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The Brown v Dunn Rule

One of the most important rules of evidence when it comes to cross-examination is known as the Browne v Dunn rule. This rule was established in the 1893 English Court of Appeal decision of Browne v Dunn. The rule applies both in criminal and civil proceedings. Essentially the Browne v Dunn rule is a rule of professional practice premised on fairness.

What is the Browne v Dunn rule?

The rule established by Browne v Dunn is that when a witness is giving evidence and you intend to call evidence that contradicts them, you must put the substance of that contradictory evidence to the witness during cross-examination and give them the opportunity to comment on it.

The rule is based on the principle that it is unfair to deny a witness the opportunity of explaining a point that will later be used to invite criticism or disbelief in their evidence. It is also in the interests of justice to put contrary evidence to a witness in order for any possible explanation of the contradiction to be put before the court.

In Browne v Dunn the Judicial Council of the House of Lords stated:

“… it seems to me to be absolutely essential to the proper conduct of a cause, where it is intended to suggest that a witness is not speaking the truth on a particular point, to direct his attention to the fact by some questions put in cross-examination…

“… if you intend to impeach a witness you are bound, whilst he is still in the box, to give him an opportunity of making any explanation which is open to him.”


Compliance with the rule in Browne v Dunn is often referred to as ‘putting.’ There is a duty for parties to ‘put’ to a witness any matter that may be used to suggest their evidence is untruthful, unreliable or which contradicts their testimony.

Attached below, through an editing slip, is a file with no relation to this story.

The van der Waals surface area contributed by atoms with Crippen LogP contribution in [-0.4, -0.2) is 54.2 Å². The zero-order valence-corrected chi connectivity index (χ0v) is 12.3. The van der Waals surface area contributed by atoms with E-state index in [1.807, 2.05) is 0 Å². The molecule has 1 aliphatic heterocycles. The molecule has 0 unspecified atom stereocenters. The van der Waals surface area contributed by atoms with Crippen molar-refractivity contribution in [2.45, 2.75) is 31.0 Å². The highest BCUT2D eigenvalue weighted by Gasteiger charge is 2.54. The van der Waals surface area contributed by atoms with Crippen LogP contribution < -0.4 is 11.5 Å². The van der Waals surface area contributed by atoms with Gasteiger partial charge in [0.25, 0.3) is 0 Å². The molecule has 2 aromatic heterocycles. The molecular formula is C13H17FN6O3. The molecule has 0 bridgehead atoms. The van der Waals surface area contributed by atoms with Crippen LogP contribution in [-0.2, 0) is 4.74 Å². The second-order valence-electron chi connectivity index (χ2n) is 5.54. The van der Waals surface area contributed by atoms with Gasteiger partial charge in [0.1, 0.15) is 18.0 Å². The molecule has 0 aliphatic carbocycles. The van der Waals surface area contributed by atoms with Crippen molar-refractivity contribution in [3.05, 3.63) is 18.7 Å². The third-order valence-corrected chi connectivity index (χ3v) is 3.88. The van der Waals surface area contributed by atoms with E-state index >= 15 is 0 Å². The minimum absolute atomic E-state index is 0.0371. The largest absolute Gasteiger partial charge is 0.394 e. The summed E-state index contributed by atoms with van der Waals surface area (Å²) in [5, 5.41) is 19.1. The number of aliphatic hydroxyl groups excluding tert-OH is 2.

Putting may be done in a formal manner, with counsel saying to the witness ‘I put it to you that…’ or it may be done in a more natural, conversational style, like ‘Isn’t it true that…’

It does not matter what words are used to put contradictory evidence to a witness so long as they are given the opportunity to comment on it.

Case law has clarified that while witnesses must be presented with any story, theory or claim that contradicts their evidence, they need not be presented with all competing evidence. Questions that are redundant need not be asked.

What if the Browne v Dunn rule is broken?

If a party fails to comply with the rule in Browne v Dunn, the judge has a discretion as to how to remedy the unfairness. Some available remedies are discussed below.

Recall the witness

When it becomes clear that a matter should have been put to a witness who has already finished giving evidence, one solution is to recall the witness. The party which called the witness may either accept or decline the recall of the witness.

Jury direction

Where it is impossible or impractical to recall the witness, the judge can give the jury instructions to take into account the fact that the contradictory evidence was not put to the witness when deciding how much weight to give to that evidence. In matters that are presided over by a judge or magistrate, the decision maker simply takes into account that the contradictory evidence was not put to the witness and accords it less weight than it may otherwise receive.

Excluding evidence

A judge may refuse to admit evidence that is adduced in breach of the rule in Browne v Dunn if the probative value of the evidence is outweighed by the likelihood of unfair prejudice.

A party may also be disallowed to make a suggestion in their closing submissions because of the way the trial was conducted.

Discharging the jury

If there are no steps that can be taken that effectively prevent a miscarriage of justice, the jury may have to be discharged.

It is important to note that where the defence fails to comply with the rule in Browne v Dunn and the defendant is unrepresented, the judge must not comment on the breach without first informing the accused of the rule and its operation.

Browne v Dunn is one of the most important rules to remember when preparing a matter for contested hearing. Failure to follow the rule can result in a person’s defence being compromised. It can also result in long delays in finalising the matter, where a jury has to be discharged and the trial restarted. Having a good lawyer who is well-prepared can help you avoid these issues.

If you require legal advice or representation in a criminal matter or in any other legal matter, please contact Go To Court Lawyers.


Fernanda Dahlstrom

Fernanda Dahlstrom has a Bachelor of Laws, a Bachelor of Arts, a Master of Arts and a Graduate Diploma in Legal Practice. She practised law for eight years, working in criminal defence, child protection, domestic violence and family law in the Northern Territory and Queensland.

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